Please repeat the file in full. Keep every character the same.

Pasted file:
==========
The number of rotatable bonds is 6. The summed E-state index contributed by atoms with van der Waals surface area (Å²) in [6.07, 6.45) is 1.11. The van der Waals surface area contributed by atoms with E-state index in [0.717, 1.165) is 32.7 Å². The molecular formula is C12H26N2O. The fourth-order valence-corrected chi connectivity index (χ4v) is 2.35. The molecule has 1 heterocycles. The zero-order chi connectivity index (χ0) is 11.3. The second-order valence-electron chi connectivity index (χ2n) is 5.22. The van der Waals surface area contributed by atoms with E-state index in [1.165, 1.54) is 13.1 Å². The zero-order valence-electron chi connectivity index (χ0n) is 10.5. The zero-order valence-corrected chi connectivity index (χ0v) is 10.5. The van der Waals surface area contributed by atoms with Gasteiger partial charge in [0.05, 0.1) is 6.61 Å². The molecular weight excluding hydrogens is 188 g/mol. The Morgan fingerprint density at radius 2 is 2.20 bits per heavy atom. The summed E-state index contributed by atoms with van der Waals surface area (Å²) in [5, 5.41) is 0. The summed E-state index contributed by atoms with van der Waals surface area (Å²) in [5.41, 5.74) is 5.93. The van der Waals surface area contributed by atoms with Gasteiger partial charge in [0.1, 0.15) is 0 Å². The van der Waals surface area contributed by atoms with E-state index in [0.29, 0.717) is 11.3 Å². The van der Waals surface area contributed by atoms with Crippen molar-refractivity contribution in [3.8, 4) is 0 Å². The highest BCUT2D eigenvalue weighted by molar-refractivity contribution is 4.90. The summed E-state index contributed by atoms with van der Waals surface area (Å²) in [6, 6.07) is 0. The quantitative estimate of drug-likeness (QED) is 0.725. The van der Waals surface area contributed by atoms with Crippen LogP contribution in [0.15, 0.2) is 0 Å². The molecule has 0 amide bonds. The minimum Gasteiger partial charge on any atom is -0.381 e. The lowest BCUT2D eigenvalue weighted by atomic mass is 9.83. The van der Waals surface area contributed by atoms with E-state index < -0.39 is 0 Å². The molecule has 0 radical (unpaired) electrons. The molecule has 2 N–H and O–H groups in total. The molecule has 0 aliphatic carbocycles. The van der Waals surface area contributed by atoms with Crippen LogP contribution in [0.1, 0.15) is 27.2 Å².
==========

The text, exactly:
The number of rotatable bonds is 6. The summed E-state index contributed by atoms with van der Waals surface area (Å²) in [6.07, 6.45) is 1.11. The van der Waals surface area contributed by atoms with E-state index in [0.717, 1.165) is 32.7 Å². The molecular formula is C12H26N2O. The fourth-order valence-corrected chi connectivity index (χ4v) is 2.35. The molecule has 1 heterocycles. The zero-order chi connectivity index (χ0) is 11.3. The second-order valence-electron chi connectivity index (χ2n) is 5.22. The van der Waals surface area contributed by atoms with E-state index in [1.165, 1.54) is 13.1 Å². The zero-order valence-electron chi connectivity index (χ0n) is 10.5. The zero-order valence-corrected chi connectivity index (χ0v) is 10.5. The van der Waals surface area contributed by atoms with Gasteiger partial charge in [0.05, 0.1) is 6.61 Å². The molecular weight excluding hydrogens is 188 g/mol. The Morgan fingerprint density at radius 2 is 2.20 bits per heavy atom. The summed E-state index contributed by atoms with van der Waals surface area (Å²) in [5, 5.41) is 0. The summed E-state index contributed by atoms with van der Waals surface area (Å²) in [5.41, 5.74) is 5.93. The van der Waals surface area contributed by atoms with Gasteiger partial charge in [0.1, 0.15) is 0 Å². The van der Waals surface area contributed by atoms with E-state index in [0.29, 0.717) is 11.3 Å². The van der Waals surface area contributed by atoms with Crippen molar-refractivity contribution in [3.8, 4) is 0 Å². The highest BCUT2D eigenvalue weighted by molar-refractivity contribution is 4.90. The summed E-state index contributed by atoms with van der Waals surface area (Å²) in [6, 6.07) is 0. The quantitative estimate of drug-likeness (QED) is 0.725. The van der Waals surface area contributed by atoms with Crippen LogP contribution in [0.15, 0.2) is 0 Å². The molecule has 0 amide bonds. The minimum Gasteiger partial charge on any atom is -0.381 e. The lowest BCUT2D eigenvalue weighted by atomic mass is 9.83. The van der Waals surface area contributed by atoms with E-state index < -0.39 is 0 Å². The molecule has 0 radical (unpaired) electrons. The molecule has 2 N–H and O–H groups in total. The molecule has 0 aliphatic carbocycles. The van der Waals surface area contributed by atoms with Crippen LogP contribution in [0.1, 0.15) is 27.2 Å².